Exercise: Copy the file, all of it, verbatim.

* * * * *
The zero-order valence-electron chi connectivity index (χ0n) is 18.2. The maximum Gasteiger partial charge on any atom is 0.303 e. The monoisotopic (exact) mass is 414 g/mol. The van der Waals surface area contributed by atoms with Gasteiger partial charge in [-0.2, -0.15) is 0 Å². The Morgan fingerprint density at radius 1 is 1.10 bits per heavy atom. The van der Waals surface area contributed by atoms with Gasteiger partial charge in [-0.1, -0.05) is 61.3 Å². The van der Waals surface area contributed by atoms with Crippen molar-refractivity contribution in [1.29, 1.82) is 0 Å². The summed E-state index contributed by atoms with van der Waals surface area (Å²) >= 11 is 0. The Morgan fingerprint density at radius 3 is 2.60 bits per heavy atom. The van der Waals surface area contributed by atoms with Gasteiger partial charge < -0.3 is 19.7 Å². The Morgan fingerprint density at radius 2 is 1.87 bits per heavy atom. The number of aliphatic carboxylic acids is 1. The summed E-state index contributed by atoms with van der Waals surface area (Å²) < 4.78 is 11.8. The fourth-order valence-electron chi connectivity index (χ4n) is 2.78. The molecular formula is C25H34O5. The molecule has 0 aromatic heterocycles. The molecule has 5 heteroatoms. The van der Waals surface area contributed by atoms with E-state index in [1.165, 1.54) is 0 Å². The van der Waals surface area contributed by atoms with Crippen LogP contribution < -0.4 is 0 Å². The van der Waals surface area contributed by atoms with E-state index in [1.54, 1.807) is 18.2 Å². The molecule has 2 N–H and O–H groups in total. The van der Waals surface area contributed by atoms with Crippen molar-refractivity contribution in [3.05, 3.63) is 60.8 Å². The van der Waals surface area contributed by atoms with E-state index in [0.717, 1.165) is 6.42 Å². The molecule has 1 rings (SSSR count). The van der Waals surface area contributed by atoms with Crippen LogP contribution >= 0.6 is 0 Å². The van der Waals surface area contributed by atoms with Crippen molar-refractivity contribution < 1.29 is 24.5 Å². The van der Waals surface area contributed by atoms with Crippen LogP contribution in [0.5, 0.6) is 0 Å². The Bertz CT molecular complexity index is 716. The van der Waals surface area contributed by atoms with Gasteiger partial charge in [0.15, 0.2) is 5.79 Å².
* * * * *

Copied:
The zero-order valence-electron chi connectivity index (χ0n) is 18.2. The maximum Gasteiger partial charge on any atom is 0.303 e. The monoisotopic (exact) mass is 414 g/mol. The van der Waals surface area contributed by atoms with Gasteiger partial charge in [-0.2, -0.15) is 0 Å². The Morgan fingerprint density at radius 1 is 1.10 bits per heavy atom. The van der Waals surface area contributed by atoms with Gasteiger partial charge in [-0.1, -0.05) is 61.3 Å². The van der Waals surface area contributed by atoms with Crippen molar-refractivity contribution in [1.29, 1.82) is 0 Å². The summed E-state index contributed by atoms with van der Waals surface area (Å²) >= 11 is 0. The Morgan fingerprint density at radius 3 is 2.60 bits per heavy atom. The van der Waals surface area contributed by atoms with Gasteiger partial charge < -0.3 is 19.7 Å². The Morgan fingerprint density at radius 2 is 1.87 bits per heavy atom. The number of aliphatic carboxylic acids is 1. The summed E-state index contributed by atoms with van der Waals surface area (Å²) < 4.78 is 11.8. The fourth-order valence-electron chi connectivity index (χ4n) is 2.78. The molecular formula is C25H34O5. The molecule has 0 aromatic heterocycles. The molecule has 5 heteroatoms. The van der Waals surface area contributed by atoms with E-state index in [1.165, 1.54) is 0 Å². The van der Waals surface area contributed by atoms with Crippen LogP contribution < -0.4 is 0 Å². The van der Waals surface area contributed by atoms with E-state index in [1.54, 1.807) is 18.2 Å². The molecule has 2 N–H and O–H groups in total. The van der Waals surface area contributed by atoms with Crippen molar-refractivity contribution in [3.05, 3.63) is 60.8 Å². The van der Waals surface area contributed by atoms with E-state index in [0.717, 1.165) is 6.42 Å². The molecule has 1 rings (SSSR count). The van der Waals surface area contributed by atoms with Crippen LogP contribution >= 0.6 is 0 Å². The van der Waals surface area contributed by atoms with Crippen molar-refractivity contribution < 1.29 is 24.5 Å². The van der Waals surface area contributed by atoms with Crippen LogP contribution in [0.5, 0.6) is 0 Å². The Bertz CT molecular complexity index is 716. The van der Waals surface area contributed by atoms with Gasteiger partial charge in [0.15, 0.2) is 5.79 Å².